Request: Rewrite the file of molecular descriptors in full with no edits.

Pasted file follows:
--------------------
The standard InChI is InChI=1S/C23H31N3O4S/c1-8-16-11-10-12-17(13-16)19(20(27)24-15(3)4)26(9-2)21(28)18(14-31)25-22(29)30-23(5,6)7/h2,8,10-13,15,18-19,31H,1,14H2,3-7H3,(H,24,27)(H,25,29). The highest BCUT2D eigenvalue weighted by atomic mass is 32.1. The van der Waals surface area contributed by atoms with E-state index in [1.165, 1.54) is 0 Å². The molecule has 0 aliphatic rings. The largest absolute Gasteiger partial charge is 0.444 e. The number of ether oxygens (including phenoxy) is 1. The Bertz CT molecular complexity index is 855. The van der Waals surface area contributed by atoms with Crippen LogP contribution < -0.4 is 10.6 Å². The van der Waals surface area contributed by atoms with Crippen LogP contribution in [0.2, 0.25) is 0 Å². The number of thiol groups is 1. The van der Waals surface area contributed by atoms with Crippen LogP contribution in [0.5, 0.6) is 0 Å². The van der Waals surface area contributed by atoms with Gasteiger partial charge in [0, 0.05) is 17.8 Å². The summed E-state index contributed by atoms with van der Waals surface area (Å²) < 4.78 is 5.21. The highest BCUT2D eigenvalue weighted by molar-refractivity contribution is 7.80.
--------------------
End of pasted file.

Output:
The standard InChI is InChI=1S/C23H31N3O4S/c1-8-16-11-10-12-17(13-16)19(20(27)24-15(3)4)26(9-2)21(28)18(14-31)25-22(29)30-23(5,6)7/h2,8,10-13,15,18-19,31H,1,14H2,3-7H3,(H,24,27)(H,25,29). The highest BCUT2D eigenvalue weighted by atomic mass is 32.1. The van der Waals surface area contributed by atoms with E-state index in [1.165, 1.54) is 0 Å². The molecule has 0 aliphatic rings. The largest absolute Gasteiger partial charge is 0.444 e. The number of ether oxygens (including phenoxy) is 1. The Bertz CT molecular complexity index is 855. The van der Waals surface area contributed by atoms with Crippen LogP contribution < -0.4 is 10.6 Å². The van der Waals surface area contributed by atoms with Crippen LogP contribution in [0.2, 0.25) is 0 Å². The number of thiol groups is 1. The van der Waals surface area contributed by atoms with Crippen LogP contribution in [0.5, 0.6) is 0 Å². The van der Waals surface area contributed by atoms with Gasteiger partial charge in [0, 0.05) is 17.8 Å². The summed E-state index contributed by atoms with van der Waals surface area (Å²) < 4.78 is 5.21. The highest BCUT2D eigenvalue weighted by molar-refractivity contribution is 7.80.